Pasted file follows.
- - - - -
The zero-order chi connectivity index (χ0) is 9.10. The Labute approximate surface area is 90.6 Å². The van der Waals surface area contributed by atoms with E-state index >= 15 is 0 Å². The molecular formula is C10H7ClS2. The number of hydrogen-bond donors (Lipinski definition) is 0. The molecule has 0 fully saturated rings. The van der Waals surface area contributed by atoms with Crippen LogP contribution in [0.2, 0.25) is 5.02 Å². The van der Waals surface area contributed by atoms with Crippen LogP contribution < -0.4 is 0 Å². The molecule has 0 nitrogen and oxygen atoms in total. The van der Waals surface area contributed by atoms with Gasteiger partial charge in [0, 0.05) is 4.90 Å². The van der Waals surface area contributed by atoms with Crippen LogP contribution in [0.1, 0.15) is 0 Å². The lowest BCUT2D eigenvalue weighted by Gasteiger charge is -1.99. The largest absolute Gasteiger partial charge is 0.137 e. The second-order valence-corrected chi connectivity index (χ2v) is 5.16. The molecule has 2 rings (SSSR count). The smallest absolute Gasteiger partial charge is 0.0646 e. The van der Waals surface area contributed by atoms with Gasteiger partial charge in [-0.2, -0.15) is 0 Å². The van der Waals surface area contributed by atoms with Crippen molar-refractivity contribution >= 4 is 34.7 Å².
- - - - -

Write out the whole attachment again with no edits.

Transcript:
The zero-order chi connectivity index (χ0) is 9.10. The Labute approximate surface area is 90.6 Å². The van der Waals surface area contributed by atoms with E-state index >= 15 is 0 Å². The molecular formula is C10H7ClS2. The number of hydrogen-bond donors (Lipinski definition) is 0. The molecule has 0 fully saturated rings. The van der Waals surface area contributed by atoms with Crippen LogP contribution in [0.2, 0.25) is 5.02 Å². The van der Waals surface area contributed by atoms with Crippen LogP contribution < -0.4 is 0 Å². The molecule has 0 nitrogen and oxygen atoms in total. The van der Waals surface area contributed by atoms with Gasteiger partial charge in [0, 0.05) is 4.90 Å². The van der Waals surface area contributed by atoms with Crippen LogP contribution in [0.1, 0.15) is 0 Å². The lowest BCUT2D eigenvalue weighted by Gasteiger charge is -1.99. The largest absolute Gasteiger partial charge is 0.137 e. The second-order valence-corrected chi connectivity index (χ2v) is 5.16. The molecule has 2 rings (SSSR count). The smallest absolute Gasteiger partial charge is 0.0646 e. The van der Waals surface area contributed by atoms with Gasteiger partial charge in [-0.2, -0.15) is 0 Å². The van der Waals surface area contributed by atoms with Crippen molar-refractivity contribution >= 4 is 34.7 Å².